27. Systematic killing Each extermination camp operated differently, yet each was identically designed for quick and efficient Industrialized Killing Prisoners were selected and made to operate the Gas Chambers and Crematoriums. They were separated from the rest of the camp to maintain the secrete of the delousing showers (Gas Chambers). Furnace-The State Museum of Auschwitz-Birkenau They had to removed the corpses from the gas chamber, shave the corpses to minimize the distinct smell of burning human hair, then deliver the corpses to the crematoria or to the fire pits.

  28. Jehovah’s Witness Political Anti-social Professional criminal Homosexual Emigrant Romani Jews

  29. Identification Badges Prisoners during a roll call at the Buchenwald concentration camp. Their uniforms bear classifying triangular badges and identification numbers. Buchenwald, Germany, 1938-1941. — United States Holocaust Memorial Museum Disabled Jews with a Black triangle on yellow – "asocial jews". Buchenwald 1938. — United States Holocaust Memorial Museum

  30. “One day they were simply gone” "I saw quite a number of pink triangles. I don't know how they were eventually killed ...... One day they were simply gone.“ In the words of a non-gay survivor: Gay prisoners with pink triangles in the concentration camp at Sachsenhausen.

  31. Yellow Star of David badge Credit-United States Holocaust Memorial Museum — Bibliotheque Historique de la de ParisVille United States Holocaust Memorial Museum courtesy of Charles and Hana Bruml Jewish men wearing the mandatory yellow badge in the Jewish quarter of Paris. France, after June 1942. A yellow Star of David badge bearing the German word Jude (Jew) 1941, the Nazi regime, ordered Germany's Jews over the age of 6 to sew on their clothing a yellow Star of David with the word Jude (Jew). The following year, the measure was introduced in other lands under German control.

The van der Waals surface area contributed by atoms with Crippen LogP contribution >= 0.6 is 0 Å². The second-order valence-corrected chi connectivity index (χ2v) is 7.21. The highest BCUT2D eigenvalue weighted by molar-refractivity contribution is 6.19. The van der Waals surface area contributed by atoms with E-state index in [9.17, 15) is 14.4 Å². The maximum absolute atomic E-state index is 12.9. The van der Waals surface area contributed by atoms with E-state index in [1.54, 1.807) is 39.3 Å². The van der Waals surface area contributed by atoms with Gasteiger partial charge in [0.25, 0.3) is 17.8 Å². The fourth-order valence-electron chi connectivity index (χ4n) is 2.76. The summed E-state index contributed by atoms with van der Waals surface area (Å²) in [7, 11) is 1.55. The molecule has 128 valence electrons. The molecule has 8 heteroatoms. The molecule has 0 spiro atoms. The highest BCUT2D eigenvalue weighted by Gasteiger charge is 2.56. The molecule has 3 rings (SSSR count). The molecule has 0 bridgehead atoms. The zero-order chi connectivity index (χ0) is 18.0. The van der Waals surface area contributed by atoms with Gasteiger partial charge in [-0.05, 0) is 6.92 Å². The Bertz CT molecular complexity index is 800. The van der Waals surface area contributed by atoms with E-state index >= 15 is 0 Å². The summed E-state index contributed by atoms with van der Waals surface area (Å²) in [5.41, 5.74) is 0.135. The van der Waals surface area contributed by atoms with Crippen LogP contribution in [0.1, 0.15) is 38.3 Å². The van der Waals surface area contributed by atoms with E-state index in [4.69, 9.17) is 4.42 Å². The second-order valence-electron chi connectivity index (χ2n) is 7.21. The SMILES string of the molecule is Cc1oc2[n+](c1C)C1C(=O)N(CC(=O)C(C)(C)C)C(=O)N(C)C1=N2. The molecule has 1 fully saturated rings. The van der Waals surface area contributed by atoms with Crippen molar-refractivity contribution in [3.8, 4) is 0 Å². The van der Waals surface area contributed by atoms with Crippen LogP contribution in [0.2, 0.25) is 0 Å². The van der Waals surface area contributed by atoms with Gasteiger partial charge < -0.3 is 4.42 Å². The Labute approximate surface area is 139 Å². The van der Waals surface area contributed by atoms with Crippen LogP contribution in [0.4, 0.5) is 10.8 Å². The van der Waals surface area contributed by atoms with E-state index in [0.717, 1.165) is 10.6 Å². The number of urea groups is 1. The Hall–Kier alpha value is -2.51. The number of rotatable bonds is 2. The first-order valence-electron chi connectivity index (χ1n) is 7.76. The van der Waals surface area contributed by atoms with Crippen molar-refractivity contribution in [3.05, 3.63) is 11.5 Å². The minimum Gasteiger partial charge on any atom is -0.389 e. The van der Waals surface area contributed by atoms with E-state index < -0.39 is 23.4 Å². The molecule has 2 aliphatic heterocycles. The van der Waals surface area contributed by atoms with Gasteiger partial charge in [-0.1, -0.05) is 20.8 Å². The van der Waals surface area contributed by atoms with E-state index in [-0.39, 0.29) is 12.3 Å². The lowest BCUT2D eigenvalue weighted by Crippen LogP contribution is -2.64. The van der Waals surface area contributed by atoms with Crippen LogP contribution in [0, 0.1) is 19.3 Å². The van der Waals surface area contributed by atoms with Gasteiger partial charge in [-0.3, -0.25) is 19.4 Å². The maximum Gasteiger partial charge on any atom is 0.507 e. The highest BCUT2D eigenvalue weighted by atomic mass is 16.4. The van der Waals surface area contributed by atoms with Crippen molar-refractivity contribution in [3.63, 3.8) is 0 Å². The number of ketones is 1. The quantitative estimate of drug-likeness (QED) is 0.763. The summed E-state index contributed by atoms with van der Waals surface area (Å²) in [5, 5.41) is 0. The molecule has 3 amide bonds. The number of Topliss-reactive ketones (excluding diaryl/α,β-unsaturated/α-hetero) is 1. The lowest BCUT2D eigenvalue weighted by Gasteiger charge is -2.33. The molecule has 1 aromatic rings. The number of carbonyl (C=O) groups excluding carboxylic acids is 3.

32. “Project Pink” "The inmates with the pink triangles never lived long; they were exterminated by the SS with systematic swiftness.” A recent study estimated that at least 500,000 homosexuals died in the Holocaust. They were not allowed to speak to prisoners with a different coloured badge; because they might try to seduce them. As a result, homosexuals became the most isolated and shunned inmates in the camps. For gay men, the “liberation" of 1945 meant no end to the discrimination and prosecution, many homosexuals remained prisoners in the camps until 1969 24 years after the end of the war.

  33. After 1942, the SS, in agreement with the Ministry of Justice, embarked on an explicit program of “extermination through work” to destroy Germany’s imprisoned “habitual criminals.” Some 15,000 prisoners, were sent from prisons to camps, where nearly all perished within months.

  34. Sleeping bunks in Buchenwald

  35. Jacqueline Morgenstern Seven-year-old Jacqueline Morgenstern, a victim of tuberculosis medical experiments at the Neuengamme concentration camp. She was murdered just before the liberation of the camp. Paris, France, 1940. — Guenther Schwarberg

  36. German police guard a group of Roma (Gypsies) who have been rounded up for deportation to Poland. Germany, 1940-1945.— USHMM, courtesy of Lydia Chagoll Polish children imprisoned in Auschwitz look out from behind the barbed wire fence. (July 1944) Photograph from the Main Commission for the Investigation of Nazi War Crimes, courtesy of USHMM Photo Archives A Serbian gendarme serving the Serbian puppet government led by Nedia escorts a group of Roma (Gypsies) to their execution. Yugoslavia, ca. 1941-1943. — Muzej Revolucije Narodnosti JugoslavijeMilan

  37. These are slave laborers in the Buchenwald concentration camp near Jena; many had died from malnutrition when U.S. troops of the 80th Division entered the camp.

  38. Your shoes could have been here View of a large pile of victims' shoes piled up outside barracks in the Dachau concentration camp. Credit: United States Holocaust Memorial Museum, courtesy of Dana